Feeder steers sold $3 to $8 per cwt higher this week, with instances of $10 to $12 higher. Calves sold $5 to $15 higher. Cash fed cattle traded $7 to $9 higher. Higher prices provided some relief to cattlemen hit hard again by Mother Nature with heavy rain and/or snow.
Flooding stretched across much of the Midwest and South, while a freak late April blizzard dumped 15 to 18 inches of snow on the cattle feeding belt of the Central Plains. The rains closed many farm-to-market roads, hampering cattle movement to auction centers in Texas, Oklahoma, Kansas and Missouri.
“The wet weather put a stop to spring field work so many backgrounders and feeders were on hand at sale barns will full pockets and positive attitudes as they jockeyed for the limited supply of feeder cattle on offer,” according to Agricultural Market Service reporters. “Coupled with a higher fed cattle market for the past two weeks buyers were eager to buy replacement stock to fill empty pen space.”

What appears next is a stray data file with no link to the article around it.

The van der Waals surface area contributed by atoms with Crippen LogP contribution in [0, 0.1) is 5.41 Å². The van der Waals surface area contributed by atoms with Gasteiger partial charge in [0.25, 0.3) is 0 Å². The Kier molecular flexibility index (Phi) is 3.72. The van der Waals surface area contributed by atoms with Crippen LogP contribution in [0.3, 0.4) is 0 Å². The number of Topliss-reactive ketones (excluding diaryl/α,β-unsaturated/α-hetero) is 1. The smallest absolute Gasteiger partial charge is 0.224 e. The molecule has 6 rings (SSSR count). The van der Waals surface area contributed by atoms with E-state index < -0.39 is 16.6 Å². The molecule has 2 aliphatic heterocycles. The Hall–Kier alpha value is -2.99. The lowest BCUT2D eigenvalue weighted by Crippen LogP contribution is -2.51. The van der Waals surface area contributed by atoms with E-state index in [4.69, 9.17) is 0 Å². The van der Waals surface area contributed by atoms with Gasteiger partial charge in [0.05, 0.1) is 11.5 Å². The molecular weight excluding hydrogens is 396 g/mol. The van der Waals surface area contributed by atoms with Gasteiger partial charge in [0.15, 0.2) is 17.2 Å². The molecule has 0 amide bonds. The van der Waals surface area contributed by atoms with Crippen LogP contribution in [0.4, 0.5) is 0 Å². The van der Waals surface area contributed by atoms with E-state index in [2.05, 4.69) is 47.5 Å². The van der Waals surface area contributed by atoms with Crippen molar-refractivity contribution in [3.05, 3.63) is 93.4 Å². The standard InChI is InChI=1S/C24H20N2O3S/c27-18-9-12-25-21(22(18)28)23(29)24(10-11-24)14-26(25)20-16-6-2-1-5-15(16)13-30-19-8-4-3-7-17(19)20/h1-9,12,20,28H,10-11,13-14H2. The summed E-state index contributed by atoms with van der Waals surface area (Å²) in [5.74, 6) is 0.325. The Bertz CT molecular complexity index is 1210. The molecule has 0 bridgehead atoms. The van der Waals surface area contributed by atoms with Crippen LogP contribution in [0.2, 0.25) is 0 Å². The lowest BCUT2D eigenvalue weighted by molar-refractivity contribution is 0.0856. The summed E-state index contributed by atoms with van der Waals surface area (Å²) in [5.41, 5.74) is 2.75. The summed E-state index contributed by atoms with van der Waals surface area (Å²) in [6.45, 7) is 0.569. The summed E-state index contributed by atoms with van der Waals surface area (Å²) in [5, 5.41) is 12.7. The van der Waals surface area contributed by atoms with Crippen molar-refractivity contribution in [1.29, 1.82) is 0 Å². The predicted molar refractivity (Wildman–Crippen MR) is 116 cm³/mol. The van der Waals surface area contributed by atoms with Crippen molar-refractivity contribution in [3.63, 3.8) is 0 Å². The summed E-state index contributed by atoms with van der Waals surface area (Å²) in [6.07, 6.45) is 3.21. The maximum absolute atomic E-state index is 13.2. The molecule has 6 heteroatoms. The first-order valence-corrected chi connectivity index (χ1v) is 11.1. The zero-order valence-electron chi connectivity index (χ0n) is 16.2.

The bulk of fed cattle traded in a flurry of activity Wednesday, jumping $7 to $9 per cwt higher. Southern cattle traded at 142 to $146, and the Northern cattle traded at $145 to $147 per cwt. Dressed cattle traded at $230 to $232 in the North, $10 to $15 per cwt higher.
“Many feedyards didn’t dare price cattle to a packer for fear they would leave money on the table,” AMS reporters said. “Most tried to wait until they noticed a practical top for the trading day before they pulled the trigger to sell cattle.”
Choice beef cutout values traded $16 higher at $235.58, with Select $10 higher at $216.14.